Photo: Paul Nelson

I love aircooled Volkswagens. I should—in theory—hate Paul Nelson’s car, but I can’t. It’s a Mazda Miata under a Type 3 body, and I ain’t even mad.

The nice thing about aircooled VWs is anything you want to do to them can be done within the aircooled universe. Need more power? Swap on bigger cylinders. My favorite race car of all time was a VW Type 3 Fastback with a Type 4 engine swap. I wouldn’t say I’m a purist, but I like how much you can do to an aircooled VW while keeping it an aircooled VW.

Nelson, however, is in the process of dropping a 1968 Volkswagen Type 3 Fastback onto a (slightly lengthened) 2000 Mazda Miata chassis. I just keep staring at the photos of this thing and laughing. It’s total blasphemy, but that’s why it’s perfect.

“I guess the seed for this kind of madness started about 17 to 18 years ago when a coworker said that he was going to put a small block Chevy in his 240Z using a Jags That Run kit,” Nelson told Jalopnik via email. “My mind was blown and I’ve been obsessed with doing a motor swap project ever since.”

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A good look at the home-built rig Nelson used to lift the Type 3 body over the car. Also, note the transmission tunnel. Rear-engined, rear-wheel-drive cars don’t have those.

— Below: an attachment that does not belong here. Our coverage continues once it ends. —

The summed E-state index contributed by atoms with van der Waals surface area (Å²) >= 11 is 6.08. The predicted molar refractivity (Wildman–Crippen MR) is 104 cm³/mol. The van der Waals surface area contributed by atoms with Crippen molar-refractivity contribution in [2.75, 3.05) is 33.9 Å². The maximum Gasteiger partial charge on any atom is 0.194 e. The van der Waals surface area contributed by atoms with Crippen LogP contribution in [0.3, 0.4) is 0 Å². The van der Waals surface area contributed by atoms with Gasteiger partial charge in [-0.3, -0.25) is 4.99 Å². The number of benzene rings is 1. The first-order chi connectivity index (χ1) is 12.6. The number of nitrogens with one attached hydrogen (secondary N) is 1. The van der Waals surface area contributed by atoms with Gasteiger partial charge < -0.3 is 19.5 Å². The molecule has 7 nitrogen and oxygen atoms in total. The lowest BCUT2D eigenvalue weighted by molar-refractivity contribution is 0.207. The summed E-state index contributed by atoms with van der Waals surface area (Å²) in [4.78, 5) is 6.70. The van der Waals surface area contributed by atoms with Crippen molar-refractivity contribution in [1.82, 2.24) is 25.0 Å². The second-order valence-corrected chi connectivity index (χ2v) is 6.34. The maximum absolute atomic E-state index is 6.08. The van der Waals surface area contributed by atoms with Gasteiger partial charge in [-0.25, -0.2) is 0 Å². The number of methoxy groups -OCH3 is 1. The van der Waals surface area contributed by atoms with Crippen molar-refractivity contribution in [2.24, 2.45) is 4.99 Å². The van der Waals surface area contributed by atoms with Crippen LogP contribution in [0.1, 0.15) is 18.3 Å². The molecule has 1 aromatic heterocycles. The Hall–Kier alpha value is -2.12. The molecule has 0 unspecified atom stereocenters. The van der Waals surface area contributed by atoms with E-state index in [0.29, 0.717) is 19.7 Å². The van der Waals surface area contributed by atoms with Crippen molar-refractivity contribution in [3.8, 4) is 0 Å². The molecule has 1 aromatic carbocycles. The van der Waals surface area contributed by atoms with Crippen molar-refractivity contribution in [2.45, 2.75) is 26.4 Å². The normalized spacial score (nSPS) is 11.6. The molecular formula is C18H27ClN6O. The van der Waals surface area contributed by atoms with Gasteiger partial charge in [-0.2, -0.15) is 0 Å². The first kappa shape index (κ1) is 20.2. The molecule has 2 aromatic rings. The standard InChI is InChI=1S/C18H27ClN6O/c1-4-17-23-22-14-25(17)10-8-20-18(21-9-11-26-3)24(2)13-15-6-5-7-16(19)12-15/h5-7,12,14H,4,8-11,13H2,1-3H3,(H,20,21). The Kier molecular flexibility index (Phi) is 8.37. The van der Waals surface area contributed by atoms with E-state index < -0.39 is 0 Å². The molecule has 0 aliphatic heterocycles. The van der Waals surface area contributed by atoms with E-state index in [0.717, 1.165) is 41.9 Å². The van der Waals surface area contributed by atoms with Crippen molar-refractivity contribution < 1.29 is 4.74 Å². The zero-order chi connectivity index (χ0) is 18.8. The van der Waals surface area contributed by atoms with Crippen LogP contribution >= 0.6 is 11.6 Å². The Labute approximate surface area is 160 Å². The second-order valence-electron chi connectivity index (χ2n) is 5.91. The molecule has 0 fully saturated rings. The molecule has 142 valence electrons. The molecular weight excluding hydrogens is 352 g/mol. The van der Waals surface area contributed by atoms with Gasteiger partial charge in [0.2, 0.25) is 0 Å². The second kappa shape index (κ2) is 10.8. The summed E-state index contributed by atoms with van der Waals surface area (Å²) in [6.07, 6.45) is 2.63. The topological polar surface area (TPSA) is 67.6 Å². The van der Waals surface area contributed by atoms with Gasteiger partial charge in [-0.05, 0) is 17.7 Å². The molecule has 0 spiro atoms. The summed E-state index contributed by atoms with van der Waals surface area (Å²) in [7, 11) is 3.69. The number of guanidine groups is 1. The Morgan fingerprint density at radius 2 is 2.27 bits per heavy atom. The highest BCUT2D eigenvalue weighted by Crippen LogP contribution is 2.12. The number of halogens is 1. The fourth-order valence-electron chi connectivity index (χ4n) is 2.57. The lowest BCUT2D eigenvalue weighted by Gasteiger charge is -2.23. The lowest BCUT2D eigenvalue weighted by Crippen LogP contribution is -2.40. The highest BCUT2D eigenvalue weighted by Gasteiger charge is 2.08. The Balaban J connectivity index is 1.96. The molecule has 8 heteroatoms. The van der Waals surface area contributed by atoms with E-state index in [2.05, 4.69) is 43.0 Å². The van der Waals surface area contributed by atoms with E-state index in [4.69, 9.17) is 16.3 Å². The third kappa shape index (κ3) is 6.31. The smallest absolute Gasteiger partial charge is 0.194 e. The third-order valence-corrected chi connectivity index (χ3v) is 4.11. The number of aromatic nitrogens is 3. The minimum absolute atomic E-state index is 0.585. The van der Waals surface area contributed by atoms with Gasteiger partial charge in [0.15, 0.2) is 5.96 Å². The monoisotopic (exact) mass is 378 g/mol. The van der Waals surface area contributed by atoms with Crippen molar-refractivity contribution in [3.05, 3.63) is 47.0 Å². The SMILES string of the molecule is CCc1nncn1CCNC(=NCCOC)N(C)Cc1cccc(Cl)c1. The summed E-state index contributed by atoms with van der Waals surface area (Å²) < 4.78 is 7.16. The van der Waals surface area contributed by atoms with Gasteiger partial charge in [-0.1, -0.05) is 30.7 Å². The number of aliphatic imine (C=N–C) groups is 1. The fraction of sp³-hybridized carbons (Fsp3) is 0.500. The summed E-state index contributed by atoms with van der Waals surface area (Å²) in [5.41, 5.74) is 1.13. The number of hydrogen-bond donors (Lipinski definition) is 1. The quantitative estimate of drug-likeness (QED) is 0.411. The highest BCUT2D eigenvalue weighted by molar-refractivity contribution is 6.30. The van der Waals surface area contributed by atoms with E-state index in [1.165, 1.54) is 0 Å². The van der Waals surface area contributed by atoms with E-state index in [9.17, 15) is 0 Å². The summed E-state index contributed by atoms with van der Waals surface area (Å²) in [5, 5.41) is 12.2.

Photo: Paul Nelson

Originally, he wanted to pick up a small pre-1975 project like a Datsun 510 or MGB GT that would be exempt from Californian smog testing. (Readers outside of California will not understand how surprisingly important that is.) Then he’d just swap in Miata suspension and whichever engine tickled his fancy. He already had a 2000 Miata, so he figured everything would be a bit more familiar. But then he realized, hey, that whole Miata he had just lying around wouldn’t be worth too much if he sold it. And that’s how, about a year and a half ago, an idea was born.

Datsun 510s kept rising in price, and the MGB GT was a bit narrow for what he had in mind, but the rear-engine, rear-wheel-drive, aircooled and sufficiently old 1968 Volkswagen Type 3 hit the sweet spot. A mostly rust-free salvage-title Type 3 was acquired and that’s when the fun part began.

The Type 3, before.
Photo: Paul Nelson

Just Cut And Fit And Boom: Car

One of the most interesting things about old VWs is that their bodies ride on a pan that unbolts from the bottom. You can just lift the whole body shell off of the chassis. That’s what gave Nelson the idea of simply swapping out the Type 3's floor pan for the Miata’s—firewall, wiring harness, functional air conditioning and all.

It’s not an entirely original idea—there’s a Volvo P1800 out there swapped onto a Miata chassis, and a clever BMW 2002/Honda S2000 mash-up. But that such crazy car combos exist gave Nelson the confidence to go through with this Type Threeata idea.

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The Miata, cut down to size.
Photo: Paul Nelson

First, he’s getting the hard parts out of the way: all the fabrication work needed to toss a Type 3 onto the mismatched under-bits of a Miata.

“The easiest part of these two vehicles being mashed together is that their inner bodies are almost the exact same width pinch weld to pinch weld,” Nelson said. “All I had to do was trim the fat, so to speak.”

One freshly split Miata chassis.
Photo: Paul Nelson